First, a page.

How will my bonus income affect child or spousal support?

Many employers give an annual or quarterly bonus to their employees when a certain company or individual goals are met.

Payers and payees of support want certainty but sometimes it isn’t that easy.

A common theme throughout our practice are questions like these:

  • Will I have to pay support based on my gross income or will bonus income be treated differently?
  • How can I pay support based on my income when I don’t know what (or if) I’ll receive as bonus income?
  • Is my bonus community property or used to calculate support? I don’t want it double-counted.
  • If I am ordered to pay support based on my gross income (including bonuses), I won’t have enough net income each month to pay a large amount of support ordered.
  • Does bonus income have to be input in the calculation for temporary support?
  • How does the Department of Child Support Services track employment bonuses?
  • If a bonus is received in January, is that added to January income to calculate support? Is it annualized?

Bonus income is usually factored into calculations for child support and often taken into consideration for temporary or permanent (post-judgment) support. Whether you are the payor or payee, it is important to understand how bonus income may or may not affect your order and/or negotiations.

Child Support

When it comes to calculating child support, the court may consider “income” from whatever source derived. Income includes salary, commissions, royalties, wages, bonuses, rents, dividends, pensions, interest, trust income, annuities, workers’ compensation benefits, unemployment insurance benefits, disability benefits, social security benefits, and spousal support paid by someone other than the other parent.

Community Property

When we learn that one party has received a bonus shortly after separation, our first task is to determine whether any aspect of it is community property. If a bonus is community property, the ex-spouse will likely receive a much higher portion of it than if it is simply treated as income for purposes of support. A bonus earned during marriage (resulted from hard work during the marriage) may be paid out after separation but would likely be considered community property and subject to division. We first need to determine if the bonus is an earned bonus or an incentive bonus for future effort as opposed to employment efforts during the marriage. The most important component is to ensure that the community bonus (marital asset) is not also considered income for purposes of support — otherwise, it’s double-dipping!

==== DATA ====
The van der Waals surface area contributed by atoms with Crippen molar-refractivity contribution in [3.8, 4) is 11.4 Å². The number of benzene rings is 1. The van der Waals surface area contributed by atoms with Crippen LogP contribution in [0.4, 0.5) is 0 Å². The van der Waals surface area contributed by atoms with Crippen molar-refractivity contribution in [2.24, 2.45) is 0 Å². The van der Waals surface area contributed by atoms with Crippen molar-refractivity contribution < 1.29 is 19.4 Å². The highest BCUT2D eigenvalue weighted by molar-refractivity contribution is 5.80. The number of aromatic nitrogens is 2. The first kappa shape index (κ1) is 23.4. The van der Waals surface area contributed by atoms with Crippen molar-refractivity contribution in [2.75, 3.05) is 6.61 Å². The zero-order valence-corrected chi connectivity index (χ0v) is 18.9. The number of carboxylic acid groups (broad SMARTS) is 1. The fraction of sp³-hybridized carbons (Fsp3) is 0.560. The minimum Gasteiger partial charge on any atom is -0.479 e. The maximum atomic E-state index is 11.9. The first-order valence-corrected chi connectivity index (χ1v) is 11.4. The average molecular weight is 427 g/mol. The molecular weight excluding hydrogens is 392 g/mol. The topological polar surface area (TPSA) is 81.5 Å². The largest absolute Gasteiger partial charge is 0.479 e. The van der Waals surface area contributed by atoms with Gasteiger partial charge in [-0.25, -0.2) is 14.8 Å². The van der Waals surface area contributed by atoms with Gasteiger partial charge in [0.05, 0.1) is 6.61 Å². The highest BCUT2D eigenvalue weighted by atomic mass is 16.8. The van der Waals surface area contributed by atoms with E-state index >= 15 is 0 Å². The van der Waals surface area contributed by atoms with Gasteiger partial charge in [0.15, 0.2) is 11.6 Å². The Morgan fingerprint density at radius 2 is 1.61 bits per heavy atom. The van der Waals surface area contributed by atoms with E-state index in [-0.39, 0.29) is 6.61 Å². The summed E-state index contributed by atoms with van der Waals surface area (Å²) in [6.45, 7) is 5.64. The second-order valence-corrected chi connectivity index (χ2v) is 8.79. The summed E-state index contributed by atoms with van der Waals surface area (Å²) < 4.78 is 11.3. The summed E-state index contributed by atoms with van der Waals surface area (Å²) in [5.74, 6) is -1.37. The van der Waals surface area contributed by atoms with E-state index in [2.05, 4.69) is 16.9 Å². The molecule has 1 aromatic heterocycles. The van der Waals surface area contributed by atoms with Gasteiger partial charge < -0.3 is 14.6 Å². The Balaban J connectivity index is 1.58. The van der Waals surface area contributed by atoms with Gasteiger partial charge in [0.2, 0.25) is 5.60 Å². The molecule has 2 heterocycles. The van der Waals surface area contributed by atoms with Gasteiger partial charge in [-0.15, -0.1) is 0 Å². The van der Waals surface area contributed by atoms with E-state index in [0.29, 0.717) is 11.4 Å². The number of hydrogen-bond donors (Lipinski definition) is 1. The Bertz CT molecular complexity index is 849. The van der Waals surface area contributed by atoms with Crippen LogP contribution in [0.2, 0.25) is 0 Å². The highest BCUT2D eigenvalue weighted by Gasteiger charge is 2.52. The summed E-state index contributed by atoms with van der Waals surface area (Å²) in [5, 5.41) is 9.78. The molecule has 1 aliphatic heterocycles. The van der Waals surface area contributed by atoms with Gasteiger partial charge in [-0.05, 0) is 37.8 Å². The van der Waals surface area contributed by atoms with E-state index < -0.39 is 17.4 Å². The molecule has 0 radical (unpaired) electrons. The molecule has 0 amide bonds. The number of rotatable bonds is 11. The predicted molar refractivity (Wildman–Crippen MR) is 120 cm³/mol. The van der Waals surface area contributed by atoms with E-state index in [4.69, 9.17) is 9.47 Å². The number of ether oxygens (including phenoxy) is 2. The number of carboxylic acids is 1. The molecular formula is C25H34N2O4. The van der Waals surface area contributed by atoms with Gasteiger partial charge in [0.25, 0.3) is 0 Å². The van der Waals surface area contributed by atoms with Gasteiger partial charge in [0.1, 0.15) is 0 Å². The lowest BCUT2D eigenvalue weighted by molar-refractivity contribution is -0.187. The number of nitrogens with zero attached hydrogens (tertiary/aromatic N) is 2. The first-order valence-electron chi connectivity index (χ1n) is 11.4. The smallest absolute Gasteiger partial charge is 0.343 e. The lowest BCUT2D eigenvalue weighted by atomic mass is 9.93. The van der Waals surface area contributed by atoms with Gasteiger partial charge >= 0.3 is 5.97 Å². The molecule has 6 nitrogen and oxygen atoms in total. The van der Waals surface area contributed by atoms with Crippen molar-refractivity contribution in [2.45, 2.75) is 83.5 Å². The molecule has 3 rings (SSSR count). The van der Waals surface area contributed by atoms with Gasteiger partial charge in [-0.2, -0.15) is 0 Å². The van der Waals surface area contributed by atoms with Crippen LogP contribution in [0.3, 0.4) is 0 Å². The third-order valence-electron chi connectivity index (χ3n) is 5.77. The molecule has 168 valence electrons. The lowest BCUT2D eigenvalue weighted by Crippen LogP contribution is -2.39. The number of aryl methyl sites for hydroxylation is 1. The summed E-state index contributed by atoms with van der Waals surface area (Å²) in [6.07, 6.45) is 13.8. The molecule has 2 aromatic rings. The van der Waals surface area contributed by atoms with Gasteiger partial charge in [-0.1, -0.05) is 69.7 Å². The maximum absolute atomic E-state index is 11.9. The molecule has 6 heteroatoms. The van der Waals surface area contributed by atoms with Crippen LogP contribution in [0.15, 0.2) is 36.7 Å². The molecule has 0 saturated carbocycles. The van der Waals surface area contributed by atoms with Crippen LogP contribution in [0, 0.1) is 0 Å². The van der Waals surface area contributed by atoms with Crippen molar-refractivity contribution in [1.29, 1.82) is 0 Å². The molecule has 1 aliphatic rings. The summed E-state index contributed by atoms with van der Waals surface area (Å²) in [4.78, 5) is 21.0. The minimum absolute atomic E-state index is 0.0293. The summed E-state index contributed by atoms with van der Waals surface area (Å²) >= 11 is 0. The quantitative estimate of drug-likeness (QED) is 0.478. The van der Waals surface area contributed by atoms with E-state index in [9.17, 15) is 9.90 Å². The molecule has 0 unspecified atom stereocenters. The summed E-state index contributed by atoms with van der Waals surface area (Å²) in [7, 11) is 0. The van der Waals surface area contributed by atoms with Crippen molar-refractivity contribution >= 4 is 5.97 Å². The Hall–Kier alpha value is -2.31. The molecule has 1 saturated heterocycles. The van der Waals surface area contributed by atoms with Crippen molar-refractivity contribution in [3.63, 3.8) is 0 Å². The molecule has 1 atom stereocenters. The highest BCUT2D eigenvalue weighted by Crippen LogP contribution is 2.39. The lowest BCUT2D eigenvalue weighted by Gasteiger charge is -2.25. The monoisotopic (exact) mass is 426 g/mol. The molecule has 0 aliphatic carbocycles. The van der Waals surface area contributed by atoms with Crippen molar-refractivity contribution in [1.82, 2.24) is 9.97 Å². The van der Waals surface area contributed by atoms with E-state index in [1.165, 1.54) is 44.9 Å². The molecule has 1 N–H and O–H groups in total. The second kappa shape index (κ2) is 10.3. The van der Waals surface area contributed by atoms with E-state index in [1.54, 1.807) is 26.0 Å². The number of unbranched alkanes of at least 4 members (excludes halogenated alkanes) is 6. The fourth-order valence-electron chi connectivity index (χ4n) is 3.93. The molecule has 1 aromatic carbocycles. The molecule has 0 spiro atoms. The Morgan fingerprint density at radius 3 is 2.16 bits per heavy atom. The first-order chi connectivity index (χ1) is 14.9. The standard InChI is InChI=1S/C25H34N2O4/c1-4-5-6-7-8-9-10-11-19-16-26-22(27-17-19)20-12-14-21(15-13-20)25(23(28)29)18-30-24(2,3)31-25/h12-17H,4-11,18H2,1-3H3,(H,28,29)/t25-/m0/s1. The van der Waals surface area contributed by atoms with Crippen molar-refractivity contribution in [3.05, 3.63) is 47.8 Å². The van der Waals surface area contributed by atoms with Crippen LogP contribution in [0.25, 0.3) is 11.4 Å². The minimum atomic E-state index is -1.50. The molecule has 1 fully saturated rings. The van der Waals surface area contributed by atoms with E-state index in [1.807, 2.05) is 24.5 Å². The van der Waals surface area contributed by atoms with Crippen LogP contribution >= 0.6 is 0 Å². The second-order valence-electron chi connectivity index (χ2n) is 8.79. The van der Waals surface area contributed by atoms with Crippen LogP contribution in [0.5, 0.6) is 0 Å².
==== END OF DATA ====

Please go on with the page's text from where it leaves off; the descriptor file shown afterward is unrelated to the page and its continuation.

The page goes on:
Bonus income: Child Support & Spousal Support

When the Department of Child Support Services (DCSS) is involved in a case, they will usually argue that bonus and overtime income should be factored into the monthly calculation of support. It makes it much easier for them to enforce support obligations via wage assignment (garnishment). Unless the parties stipulate otherwise, they often argue that any other approach would violate the support guideline. The problem that many have with this approach is that this type of income can be uncertain and it is difficult to pay a hefty monthly obligation that can often times exceed the payor’s monthly net income! Additionally, payor parents do not want to be on the hook for paying a monthly support amount based on receipt of a large bonus that may never materialize.

While the law generally requires that bonus, dividend, and interest income be considered when calculating support, a preferred approach for my clients is often to order it when received. Payor spouses prefer the certainty of knowing they will only have to pay a percentage of the amount they actually receive and payee parents are will receive an order that reflects the amount they are entitled under the law. The child support calculator (DissoMaster), allows counsel to prepare ‘bonus tables’ (or schedules) that specify a certain percentage of the amount received will be paid to the payee. The actual percentage will vary depending on the amount of bonus and in some cases, overtime. The table can account for the uncertainty of not knowing how much the bonus will be. A failure to request a court order for bonus income as child support may likely result in a forfeiture of that money! If the extra income is regular and predictable, the Family Code requires that it be included in gross annual income for purposes of calculating monthly child support.

When it comes to bonuses and spousal support, it is often factored into temporary support using a bonus schedule (see above). When it comes to more permanent (post-judgment) support, a good advocate is essential. The ex-spouse paying support may want to argue that support based on post-separation bonus income would result in a windfall to the payee spouse since the standard of living during the marriage was based on far less income and/or a percentage of bonus income may exceed the supported spouse’s needs. In cases like this, an annual ‘cap’ may be appropriate. There are other issues with bonus income that often come up — percentage-based support oftentimes leads to trouble with calculation or difficulties with enforcement. Given the uncertainties, we often encourage a settlement to reduce legal fees and provide the party’s finality.

If you have questions regarding child support and/or spousal support, our team is ready to assist. Schedule a consultation with us today. What works for one person, maybe problematic for another. It’s a good idea to know your rights and responsibilities associated with support.

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